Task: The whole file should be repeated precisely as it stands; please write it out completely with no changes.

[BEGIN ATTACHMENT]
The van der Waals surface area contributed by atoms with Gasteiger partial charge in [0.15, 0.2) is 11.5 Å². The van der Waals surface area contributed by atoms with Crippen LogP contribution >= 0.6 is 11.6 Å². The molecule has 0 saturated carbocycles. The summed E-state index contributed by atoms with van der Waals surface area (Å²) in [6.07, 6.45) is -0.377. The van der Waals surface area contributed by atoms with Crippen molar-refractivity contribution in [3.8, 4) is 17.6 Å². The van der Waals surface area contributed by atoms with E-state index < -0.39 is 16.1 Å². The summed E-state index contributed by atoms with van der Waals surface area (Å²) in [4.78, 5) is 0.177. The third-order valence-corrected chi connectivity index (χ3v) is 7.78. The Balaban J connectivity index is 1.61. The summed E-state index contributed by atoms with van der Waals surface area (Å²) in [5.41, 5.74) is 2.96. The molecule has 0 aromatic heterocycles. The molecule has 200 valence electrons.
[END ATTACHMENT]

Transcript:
The van der Waals surface area contributed by atoms with Gasteiger partial charge in [0.15, 0.2) is 11.5 Å². The van der Waals surface area contributed by atoms with Crippen LogP contribution >= 0.6 is 11.6 Å². The molecule has 0 saturated carbocycles. The summed E-state index contributed by atoms with van der Waals surface area (Å²) in [6.07, 6.45) is -0.377. The van der Waals surface area contributed by atoms with Crippen molar-refractivity contribution in [3.8, 4) is 17.6 Å². The van der Waals surface area contributed by atoms with E-state index < -0.39 is 16.1 Å². The summed E-state index contributed by atoms with van der Waals surface area (Å²) in [4.78, 5) is 0.177. The third-order valence-corrected chi connectivity index (χ3v) is 7.78. The Balaban J connectivity index is 1.61. The summed E-state index contributed by atoms with van der Waals surface area (Å²) in [5.41, 5.74) is 2.96. The molecule has 0 aromatic heterocycles. The molecule has 200 valence electrons.